Help with clutch problem

wagon
jetta
volkswagen

#1

I bought my '09 VW Jetta wagon used in February of this year with 7,100 miles on it. This last weekend my wife was driving it on the freeway. She was attempting to downshift from 5th gear to 4th, and she got it out of 5th, but couldnt get it into any other gear. She coasted off the freeway and got it to a parking lot. When I got to it the clutch pedal was fully depressed to the floor, even though no pressure was applied to it.



The car still has a factory warranty on it, but the dealership says this is not covered. They say that the clutch pad is burnt out (I saw it - it is burnt out). They quoted $1,327 to replace the pad, and $2,173 to replace the fly wheel as well, which they recommended.



My questions are:

-Is it reasonable to think that the clutch pad would wear out so suddenly? The car was in motion, not pealing out from a stop.

-If this is not covered under the warranty, what is a reasonable cost to expect for this repair?


#2

Yes, a clutch can wear out this quickly (and quicker) with a driver that does not know how to properly drive a clutch…or chooses to abuse it. If your wife is an experienced and successful driver of manuals, then the prior owner must have toasted the clutch. No warranty will cover this condition.

A flywheel face can generally be resurfaced. But, without seeing it, it’s tough to say they were wrong with any certainty.

I’d call around to privately owned and operated shops. Much of the cost is labor, and that varies regionally.


#3

You mentioned that you bought the car with 7k miles on it in February, but you didn’t mention how many miles are on it currently.

Yes, I have seen clutches fail in a short time on cars, and were either caused by one of two things:

Bad driver.
Bad parts/assembly at time of manufacture.

My girlfriend bought an '08 Chrysler Crossfire back in Oct '08, brand new.
In May of this year, at ~ 9k miles, the clutch very suddenly became very hard to operate.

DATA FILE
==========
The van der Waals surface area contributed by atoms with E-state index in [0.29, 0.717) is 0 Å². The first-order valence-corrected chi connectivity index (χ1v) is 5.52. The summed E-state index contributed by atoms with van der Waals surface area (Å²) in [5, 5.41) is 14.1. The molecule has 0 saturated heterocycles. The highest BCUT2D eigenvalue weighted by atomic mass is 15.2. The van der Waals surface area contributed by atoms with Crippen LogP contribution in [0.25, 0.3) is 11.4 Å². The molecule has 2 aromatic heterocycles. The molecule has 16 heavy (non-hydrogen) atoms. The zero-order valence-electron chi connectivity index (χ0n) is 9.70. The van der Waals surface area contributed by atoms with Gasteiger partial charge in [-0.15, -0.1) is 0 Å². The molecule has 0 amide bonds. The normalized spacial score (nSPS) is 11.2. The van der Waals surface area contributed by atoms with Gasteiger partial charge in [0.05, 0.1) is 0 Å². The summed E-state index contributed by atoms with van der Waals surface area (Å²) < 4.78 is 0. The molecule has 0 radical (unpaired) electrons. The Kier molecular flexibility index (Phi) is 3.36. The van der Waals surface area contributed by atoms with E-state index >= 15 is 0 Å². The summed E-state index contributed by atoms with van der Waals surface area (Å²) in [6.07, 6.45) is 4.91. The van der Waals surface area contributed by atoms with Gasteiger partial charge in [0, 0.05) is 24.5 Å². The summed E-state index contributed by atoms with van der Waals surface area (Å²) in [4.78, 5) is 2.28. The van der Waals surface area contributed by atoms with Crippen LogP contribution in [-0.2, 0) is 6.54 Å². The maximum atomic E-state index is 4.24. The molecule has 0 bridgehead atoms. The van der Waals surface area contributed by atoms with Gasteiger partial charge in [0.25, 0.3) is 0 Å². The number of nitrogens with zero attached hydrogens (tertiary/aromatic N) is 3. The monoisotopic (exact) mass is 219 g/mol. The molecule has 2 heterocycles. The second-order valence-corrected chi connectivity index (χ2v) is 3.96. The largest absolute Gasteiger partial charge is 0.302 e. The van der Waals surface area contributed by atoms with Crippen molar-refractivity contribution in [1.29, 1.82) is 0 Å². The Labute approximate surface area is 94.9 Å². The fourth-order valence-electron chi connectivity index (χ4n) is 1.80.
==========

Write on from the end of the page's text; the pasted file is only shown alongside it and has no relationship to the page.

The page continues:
It was a very low pedal, and when you did hit the engagement point, it was rock hard, and very small.
Pushing the shifter into any gear with the engine running took A LOT of strength.

We took it to the dealer, and told them to check it out.
They inspected it, and said that the pressure plate failed, and that damaged the clutch friction plate, and put hot spots all over the flywheel, so all three parts had to be changed. All were covered by Chrysler, even though the clutch normally isn’t a covered item, but because the damage wasn’t caused by the driver, they were willing to cover it. We didn’t even have to fight with them, they just covered it, completely.

Since your damage sounds like it was caused by the driver, you are going to have to pay for the repair out of pocket. What you should do is figure out if your wife was the cause, or if it was caused by the previous owner. You don’t want to risk your wife killing another one, if she was the cause of its demise.

BC.


#4

An additional charge of $850.00 to replace the flywheel makes me think it might be a dual mass flywheel. (That is a lot of money for a solid non-DMF flywheel).
If it is a DMF flywheel, they generally cannot be resurfaced.


#5

The car now has 19k miles.

I have been driving standard since I learned to drive, and have never had a clutch or transmission problem with a standard vehicle. My wife has driven stick for about 5 years now.

Is it plausible that the clutch and transmission would operate without a problem and then suddenly not shift into gear at all? If it were wearing out, I would expect to feel it slipping before complete failure…


#6

Had you not yourself confirmed a toasted clutch plate, I would have suggested a leak in the clutch hydraulics and loss of fluid. Since the clutch was toasted so prematurely, it’s possible that the throwout bearing also failed from abuse and seized in place on the tranny input shaft. I’ve never seen this happen, but it’s possible. Someone apparently was playing race driver with this vehicle.

Your question is a good one, however. Normally a worn out clutch would simply begin slipping. The clutch plate itself has no way of holding the pedal down.

By the way, Joe, nice catch on the flywheel. I completely forgot about those DMF flywheels.